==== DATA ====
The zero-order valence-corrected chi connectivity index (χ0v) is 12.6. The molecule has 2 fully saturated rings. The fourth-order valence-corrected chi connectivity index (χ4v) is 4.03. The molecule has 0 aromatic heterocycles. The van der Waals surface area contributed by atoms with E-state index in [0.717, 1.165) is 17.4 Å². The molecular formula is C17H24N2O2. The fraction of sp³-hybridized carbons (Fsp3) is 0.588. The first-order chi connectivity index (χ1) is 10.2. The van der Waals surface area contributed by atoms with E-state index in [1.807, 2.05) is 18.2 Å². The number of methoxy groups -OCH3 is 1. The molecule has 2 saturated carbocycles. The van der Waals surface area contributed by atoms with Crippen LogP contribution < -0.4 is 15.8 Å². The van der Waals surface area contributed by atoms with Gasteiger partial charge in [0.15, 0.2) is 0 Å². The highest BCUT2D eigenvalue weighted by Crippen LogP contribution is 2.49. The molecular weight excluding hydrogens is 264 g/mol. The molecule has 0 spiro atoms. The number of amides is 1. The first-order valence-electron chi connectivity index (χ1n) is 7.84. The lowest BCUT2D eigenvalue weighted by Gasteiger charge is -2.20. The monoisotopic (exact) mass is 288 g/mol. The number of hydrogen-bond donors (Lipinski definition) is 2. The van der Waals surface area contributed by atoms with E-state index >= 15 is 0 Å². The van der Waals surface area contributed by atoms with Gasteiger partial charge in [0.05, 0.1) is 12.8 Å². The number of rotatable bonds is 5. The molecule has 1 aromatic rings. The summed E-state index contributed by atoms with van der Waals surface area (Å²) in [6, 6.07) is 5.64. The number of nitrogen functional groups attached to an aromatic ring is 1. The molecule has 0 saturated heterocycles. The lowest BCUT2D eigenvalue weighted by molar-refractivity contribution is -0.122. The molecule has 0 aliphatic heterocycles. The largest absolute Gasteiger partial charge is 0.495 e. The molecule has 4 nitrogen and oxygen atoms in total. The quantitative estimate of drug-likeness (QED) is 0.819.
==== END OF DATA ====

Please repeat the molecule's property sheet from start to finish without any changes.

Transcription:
The zero-order valence-corrected chi connectivity index (χ0v) is 12.6. The molecule has 2 fully saturated rings. The fourth-order valence-corrected chi connectivity index (χ4v) is 4.03. The molecule has 0 aromatic heterocycles. The van der Waals surface area contributed by atoms with E-state index in [0.717, 1.165) is 17.4 Å². The molecular formula is C17H24N2O2. The fraction of sp³-hybridized carbons (Fsp3) is 0.588. The first-order chi connectivity index (χ1) is 10.2. The van der Waals surface area contributed by atoms with E-state index in [1.807, 2.05) is 18.2 Å². The number of methoxy groups -OCH3 is 1. The molecule has 2 saturated carbocycles. The van der Waals surface area contributed by atoms with Crippen LogP contribution < -0.4 is 15.8 Å². The van der Waals surface area contributed by atoms with Gasteiger partial charge in [0.15, 0.2) is 0 Å². The highest BCUT2D eigenvalue weighted by Crippen LogP contribution is 2.49. The molecular weight excluding hydrogens is 264 g/mol. The molecule has 0 spiro atoms. The number of amides is 1. The first-order valence-electron chi connectivity index (χ1n) is 7.84. The lowest BCUT2D eigenvalue weighted by Gasteiger charge is -2.20. The monoisotopic (exact) mass is 288 g/mol. The number of hydrogen-bond donors (Lipinski definition) is 2. The van der Waals surface area contributed by atoms with E-state index >= 15 is 0 Å². The van der Waals surface area contributed by atoms with Gasteiger partial charge in [0.05, 0.1) is 12.8 Å². The number of rotatable bonds is 5. The molecule has 1 aromatic rings. The summed E-state index contributed by atoms with van der Waals surface area (Å²) in [6, 6.07) is 5.64. The number of nitrogen functional groups attached to an aromatic ring is 1. The molecule has 0 saturated heterocycles. The lowest BCUT2D eigenvalue weighted by molar-refractivity contribution is -0.122. The molecule has 0 aliphatic heterocycles. The largest absolute Gasteiger partial charge is 0.495 e. The molecule has 4 nitrogen and oxygen atoms in total. The quantitative estimate of drug-likeness (QED) is 0.819.